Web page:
Yep, the Conservatives are filibustering again, or I should say, Pierre Poilievre is. You see, the Conservatives are taking advantage of the rules of the House, but one in particular that’s particular to the debate around the budget. Under the rules, the first Official Opposition member to speak to the budget speech gets an unlimited amount of time to speak. So as long as Poilievre can hold the floor and speak, he can hold everything up. This isn’t the first time this has happened in recent history, as New Democrat Peter Julian did the same to the Harper government back in 2012. But to make matters worse for the Liberals, this filibuster can have a bit of a knock-on effect for other legislation going forward:

Ahhh, as you see, the rules of the House state that the government can’t actually introduce the actual budget implementation legislation until AFTER the budget speech passes. So, the longer that Poilievre drags this out, the longer it will take for the government to introduce the budget, let alone pass it. And with merely dozens of sitting days left in the House calendar, and lots of big legislation still to pass, a long enough delay could lead to the death of important government legislation that’s been allowed to sit on the order paper.

That would be a big price to pay for the attempted moves by the Liberals to stop questions about the SNC/PMO Scandal. Of course, the Conservatives are saying they will stop the filibuster under one condition; the Liberals let everyone involved in the scandal testify, including Jody Wilson-Raybould and Jane Philpott. On that front, we got some more new news about what we might see tomorrow:

Yippee!!! Another document dump, the promised Gerald Butts papers will be released no later than 3 pm tomorrow. As I mentioned yesterday, while I don’t expect this to bring a lot, if any, new information, it will still make for quite the spectacle. The government is spinning, the backbench is getting frustrated, and the pressure is rising inside the Liberal caucus. And that brings us to what might happen later today, if the reports are to be believed:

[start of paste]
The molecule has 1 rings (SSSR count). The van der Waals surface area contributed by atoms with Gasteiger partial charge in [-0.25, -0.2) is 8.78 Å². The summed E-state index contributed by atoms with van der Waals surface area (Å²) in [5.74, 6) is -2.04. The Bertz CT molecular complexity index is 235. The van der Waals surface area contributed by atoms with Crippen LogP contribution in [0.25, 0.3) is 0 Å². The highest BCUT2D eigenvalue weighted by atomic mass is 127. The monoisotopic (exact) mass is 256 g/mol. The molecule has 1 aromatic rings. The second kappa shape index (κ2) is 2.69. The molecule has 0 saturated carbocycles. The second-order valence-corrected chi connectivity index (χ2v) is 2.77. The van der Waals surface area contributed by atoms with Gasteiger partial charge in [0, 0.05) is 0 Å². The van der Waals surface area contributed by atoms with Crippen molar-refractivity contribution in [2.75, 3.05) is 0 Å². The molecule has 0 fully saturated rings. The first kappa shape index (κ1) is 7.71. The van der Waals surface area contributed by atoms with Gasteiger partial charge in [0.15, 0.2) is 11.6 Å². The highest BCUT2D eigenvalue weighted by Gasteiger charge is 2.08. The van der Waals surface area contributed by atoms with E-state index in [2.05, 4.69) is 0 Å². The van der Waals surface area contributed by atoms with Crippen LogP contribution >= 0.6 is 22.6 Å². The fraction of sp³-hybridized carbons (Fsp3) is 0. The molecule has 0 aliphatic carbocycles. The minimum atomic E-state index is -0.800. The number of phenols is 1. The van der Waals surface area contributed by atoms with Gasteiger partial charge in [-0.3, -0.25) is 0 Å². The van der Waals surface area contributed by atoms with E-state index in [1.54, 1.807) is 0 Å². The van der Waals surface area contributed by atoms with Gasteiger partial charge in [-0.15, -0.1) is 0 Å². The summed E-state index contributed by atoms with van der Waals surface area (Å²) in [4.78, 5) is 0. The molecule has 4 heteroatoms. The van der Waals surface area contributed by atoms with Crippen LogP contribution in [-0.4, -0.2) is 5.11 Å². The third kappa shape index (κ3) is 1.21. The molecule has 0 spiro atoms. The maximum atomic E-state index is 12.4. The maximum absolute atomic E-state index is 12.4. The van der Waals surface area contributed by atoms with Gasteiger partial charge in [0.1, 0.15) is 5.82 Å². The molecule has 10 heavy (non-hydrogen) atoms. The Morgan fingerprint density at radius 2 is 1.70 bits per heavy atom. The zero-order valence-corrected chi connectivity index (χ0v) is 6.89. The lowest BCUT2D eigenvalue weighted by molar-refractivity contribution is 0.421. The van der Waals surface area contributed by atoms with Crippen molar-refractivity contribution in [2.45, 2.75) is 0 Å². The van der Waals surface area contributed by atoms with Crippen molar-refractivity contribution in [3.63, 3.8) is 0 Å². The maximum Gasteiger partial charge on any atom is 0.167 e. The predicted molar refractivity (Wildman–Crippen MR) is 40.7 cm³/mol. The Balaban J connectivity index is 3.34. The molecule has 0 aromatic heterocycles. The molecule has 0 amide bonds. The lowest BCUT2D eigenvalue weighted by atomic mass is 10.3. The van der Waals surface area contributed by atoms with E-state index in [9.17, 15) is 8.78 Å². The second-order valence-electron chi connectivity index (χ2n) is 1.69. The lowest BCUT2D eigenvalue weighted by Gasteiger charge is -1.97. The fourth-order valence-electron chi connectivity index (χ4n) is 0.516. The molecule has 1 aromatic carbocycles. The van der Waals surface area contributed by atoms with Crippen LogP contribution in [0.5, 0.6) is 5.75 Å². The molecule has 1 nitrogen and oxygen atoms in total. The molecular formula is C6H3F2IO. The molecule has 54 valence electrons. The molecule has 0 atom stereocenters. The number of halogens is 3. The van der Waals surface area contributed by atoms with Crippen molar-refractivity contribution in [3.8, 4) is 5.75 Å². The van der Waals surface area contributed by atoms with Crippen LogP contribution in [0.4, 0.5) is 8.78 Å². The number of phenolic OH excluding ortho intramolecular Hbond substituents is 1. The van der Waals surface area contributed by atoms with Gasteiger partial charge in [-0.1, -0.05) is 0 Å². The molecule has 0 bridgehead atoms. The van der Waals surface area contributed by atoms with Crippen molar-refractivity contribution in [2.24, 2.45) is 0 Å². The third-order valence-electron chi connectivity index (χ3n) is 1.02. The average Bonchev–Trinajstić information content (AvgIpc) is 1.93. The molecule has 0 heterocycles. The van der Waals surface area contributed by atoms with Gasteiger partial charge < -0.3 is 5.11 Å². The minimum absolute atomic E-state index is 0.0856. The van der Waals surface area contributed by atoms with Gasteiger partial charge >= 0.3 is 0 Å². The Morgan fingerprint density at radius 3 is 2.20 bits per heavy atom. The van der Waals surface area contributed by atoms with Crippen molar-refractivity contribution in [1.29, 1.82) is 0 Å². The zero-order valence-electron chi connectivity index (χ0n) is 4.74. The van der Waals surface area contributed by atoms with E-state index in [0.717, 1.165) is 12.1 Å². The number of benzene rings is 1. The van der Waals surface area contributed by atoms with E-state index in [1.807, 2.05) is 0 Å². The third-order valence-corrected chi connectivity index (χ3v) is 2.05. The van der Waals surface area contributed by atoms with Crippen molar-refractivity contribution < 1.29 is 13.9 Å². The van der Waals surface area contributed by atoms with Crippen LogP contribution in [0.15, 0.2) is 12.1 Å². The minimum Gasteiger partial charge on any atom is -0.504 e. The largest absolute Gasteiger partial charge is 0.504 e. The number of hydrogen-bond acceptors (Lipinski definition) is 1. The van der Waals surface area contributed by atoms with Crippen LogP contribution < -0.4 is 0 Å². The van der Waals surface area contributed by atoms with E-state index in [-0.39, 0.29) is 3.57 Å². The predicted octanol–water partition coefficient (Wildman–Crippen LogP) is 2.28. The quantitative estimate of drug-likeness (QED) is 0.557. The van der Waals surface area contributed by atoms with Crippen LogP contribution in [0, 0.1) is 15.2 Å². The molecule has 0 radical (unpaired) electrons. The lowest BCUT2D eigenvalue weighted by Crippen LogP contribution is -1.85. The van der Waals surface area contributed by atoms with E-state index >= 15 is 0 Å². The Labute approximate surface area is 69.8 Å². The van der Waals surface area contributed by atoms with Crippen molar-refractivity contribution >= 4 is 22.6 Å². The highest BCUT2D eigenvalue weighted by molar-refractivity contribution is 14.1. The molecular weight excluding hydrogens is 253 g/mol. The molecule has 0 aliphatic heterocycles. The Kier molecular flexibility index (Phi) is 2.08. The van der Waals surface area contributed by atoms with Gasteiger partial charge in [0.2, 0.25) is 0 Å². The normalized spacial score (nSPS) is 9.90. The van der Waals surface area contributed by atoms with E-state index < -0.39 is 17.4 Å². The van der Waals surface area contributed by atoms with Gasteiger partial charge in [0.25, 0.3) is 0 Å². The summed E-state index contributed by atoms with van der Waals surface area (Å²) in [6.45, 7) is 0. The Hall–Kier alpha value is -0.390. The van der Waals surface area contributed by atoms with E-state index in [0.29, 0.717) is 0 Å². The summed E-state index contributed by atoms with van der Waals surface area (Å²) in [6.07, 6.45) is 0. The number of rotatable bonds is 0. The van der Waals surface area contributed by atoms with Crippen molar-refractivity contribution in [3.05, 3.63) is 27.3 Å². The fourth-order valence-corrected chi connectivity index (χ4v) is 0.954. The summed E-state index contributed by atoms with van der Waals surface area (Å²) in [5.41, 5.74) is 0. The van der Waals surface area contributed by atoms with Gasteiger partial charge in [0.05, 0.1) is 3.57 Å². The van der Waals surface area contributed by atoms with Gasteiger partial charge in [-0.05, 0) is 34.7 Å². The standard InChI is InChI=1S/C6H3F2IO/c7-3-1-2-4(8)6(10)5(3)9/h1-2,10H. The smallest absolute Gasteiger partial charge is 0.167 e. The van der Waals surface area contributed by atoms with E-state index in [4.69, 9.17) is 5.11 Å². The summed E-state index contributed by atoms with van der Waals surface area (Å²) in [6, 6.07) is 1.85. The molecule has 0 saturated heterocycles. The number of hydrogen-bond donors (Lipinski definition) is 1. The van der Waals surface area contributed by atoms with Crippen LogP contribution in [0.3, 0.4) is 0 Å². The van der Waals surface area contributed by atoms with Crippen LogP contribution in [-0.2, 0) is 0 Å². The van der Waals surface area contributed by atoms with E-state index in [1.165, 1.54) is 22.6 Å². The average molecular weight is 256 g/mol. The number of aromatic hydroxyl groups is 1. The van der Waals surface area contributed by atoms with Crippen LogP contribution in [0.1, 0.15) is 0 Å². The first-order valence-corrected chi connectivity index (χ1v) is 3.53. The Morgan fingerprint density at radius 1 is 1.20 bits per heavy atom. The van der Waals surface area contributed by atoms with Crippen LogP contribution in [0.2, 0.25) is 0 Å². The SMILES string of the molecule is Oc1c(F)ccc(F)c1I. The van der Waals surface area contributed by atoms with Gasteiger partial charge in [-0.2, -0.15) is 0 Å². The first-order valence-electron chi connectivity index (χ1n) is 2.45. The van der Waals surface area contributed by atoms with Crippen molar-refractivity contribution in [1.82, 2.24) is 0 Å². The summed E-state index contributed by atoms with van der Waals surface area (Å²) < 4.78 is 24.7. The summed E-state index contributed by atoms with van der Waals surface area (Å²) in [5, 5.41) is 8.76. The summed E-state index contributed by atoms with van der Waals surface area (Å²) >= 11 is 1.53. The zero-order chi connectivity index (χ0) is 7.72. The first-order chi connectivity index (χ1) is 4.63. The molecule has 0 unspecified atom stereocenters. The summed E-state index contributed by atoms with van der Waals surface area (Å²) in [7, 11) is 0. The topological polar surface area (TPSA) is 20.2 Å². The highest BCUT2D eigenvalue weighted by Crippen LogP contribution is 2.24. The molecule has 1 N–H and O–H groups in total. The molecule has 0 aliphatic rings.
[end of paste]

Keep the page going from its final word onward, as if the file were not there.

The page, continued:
Emergency meeting? Oh my, to be a fly on that wall. We already know that at the last Ontario Liberal caucus meeting it was rough, and now the Hill Times is reporting that a similar scene played out in the British Columbia Liberal caucus meeting. So, will Liberal backbenchers give Wilson-Raybould and Philpott the heave-ho? In all honestly, I don’t see how this doesn’t happen now. When you see senior MPs like Marc Garneau and Wayne Easter come out and speak out the way they did while going into the House today, I would say the writing is on the wall. But as she entered the chamber, Jody Wilson-Raybould had this to say:

And you know what, I agree with her. Why is the one that was trying to stop the law from being broken be cast out? Why should the one who stood on principle be forced out? Seriously, what does that say about the current state of the Liberal Party of Canada when those are the people you decide cannot say? I agree that the situation is very difficult and untenable but expelling Wilson-Raybould and Philpott sends an even worse message to the general public. So, will it actually happen? I guess we’ll know at some point tonight or tomorrow. But once we know the end result of that potential meeting, I feel safe in saying that this story will be far, far, far from being over and the days of Sunny Ways will be a distant memory.